Good Boss, Bad Boss by Robert I. Sutton (2010)

Nosy bosses… undermine performance by asking annoying and useless questions that interrupt people’s work. And followers who are too closely monitored become less creative because… they stick to tried-and-true methods (p 23).

good-boss-bad-bossOne of my favorite bosses was curious enough to investigate and observe with little interference and without nosing in until needed. She was the calm and steady foundation of a high performing department.

In the opening chapter of Good Boss, Bad Boss and after explaining why bosses are important, Sutton, author of the best-selling The No Asshole Rule, explains the correct boss mindset. Among other things, good bosses need grit.

Great bosses instill grit in followers. They are dogged and patient, pressing themselves and others to move ever forward. Gritty bosses create a sense of urgency without treating life as one long emergency (p 24).

Some folks in the library world meltdown first thing in the morning if even one minuscule opening procedure is skipped or done improperly, as if the library could not open if the till was still locked in the safe. Not the sense of emergency Sutton is talking about.

Regarding grit, I agree strongly with Daniel Pink’s ideology in Drive: the Surprising Truth Behind What Motivates Us. I’ve found most Librarians are highly motivated… until a boss or bosses interfere. Nurturing bosses that instill grit, set a series of managable goals to achieve grand visions, and support their staff’s actions are highly successful (meaning their staffers are well informed, provide excellent service and programs, and work harder than necessary) and everyone is happy. I know this because I am currently one such staffer, high performing and happy.

Sutton is right when he points out that great bosses work relentlessly toward two general goals: performance excellence (while remembering that excellence may mean failure) and dignified humanity (excellence is nothing if you sell your soul).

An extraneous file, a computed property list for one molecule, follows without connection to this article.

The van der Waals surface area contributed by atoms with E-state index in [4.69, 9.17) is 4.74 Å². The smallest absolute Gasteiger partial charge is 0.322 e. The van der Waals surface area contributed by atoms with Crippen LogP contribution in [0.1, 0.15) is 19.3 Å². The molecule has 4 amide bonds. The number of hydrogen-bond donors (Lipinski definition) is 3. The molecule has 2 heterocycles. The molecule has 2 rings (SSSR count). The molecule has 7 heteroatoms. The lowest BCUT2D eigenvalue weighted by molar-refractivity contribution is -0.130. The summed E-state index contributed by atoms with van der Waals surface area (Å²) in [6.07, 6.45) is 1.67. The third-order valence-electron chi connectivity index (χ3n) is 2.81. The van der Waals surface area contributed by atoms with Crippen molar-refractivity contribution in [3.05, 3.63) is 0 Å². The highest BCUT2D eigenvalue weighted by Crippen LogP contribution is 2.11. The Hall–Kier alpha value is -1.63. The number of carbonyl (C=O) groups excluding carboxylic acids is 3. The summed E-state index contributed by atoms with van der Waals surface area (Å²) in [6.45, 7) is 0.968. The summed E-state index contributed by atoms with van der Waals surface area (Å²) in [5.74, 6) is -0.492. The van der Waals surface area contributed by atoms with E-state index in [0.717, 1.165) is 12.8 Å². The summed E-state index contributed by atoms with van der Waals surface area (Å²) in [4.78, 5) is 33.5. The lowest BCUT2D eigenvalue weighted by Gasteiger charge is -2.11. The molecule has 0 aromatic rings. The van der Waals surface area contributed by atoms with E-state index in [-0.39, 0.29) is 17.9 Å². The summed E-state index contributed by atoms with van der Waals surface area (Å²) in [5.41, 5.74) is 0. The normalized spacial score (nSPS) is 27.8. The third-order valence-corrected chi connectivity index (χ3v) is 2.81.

Being a great boss is a delicate balancing of (a lot of – at least perceived) confidence and (just enough) humility (so you aren’t perceived as an asshole), talking and listening (really listening!), firm decision making (after hearing pros and cons), and an ability to shoulder praise (without forgetting the team that earned it for you) and blame (with sincerity… after all, if you fake an apology – I’m looking at you BP exec on your yacht – it will just be a lot worse).

The best bosses spark collective imagination by creating a safety zone where people can talk about twisted and half-baked ideas, test them, and fail without ridicule, punishment, or ostracism – and to fail cheaply and without doing harm to others (p 78).

There’s not a whole lot of money riding on decisions made at my level. Yet, there’s a lot of fear and finger pointing among many of my colleagues and support staff. Why? There appears to be little tolerance for mistakes (whether real or imaginary is irrelevant). Sigh. Who is responsible for this environment?

On the flip side, when poor, costly decisions are made at the highest levels, where is the accountability? This is the most frustrating thing about unionized public service. Were similar mistakes made in the private sector, heads would roll – justifiably. After all, many are made through neglect, apathy or because… well, because the decision maker was an asshole. Yet when a costly mistake is made in the library setting, it is glossed over, sometimes even denied (ha ha, as if a group of information specialists won’t figure it out).

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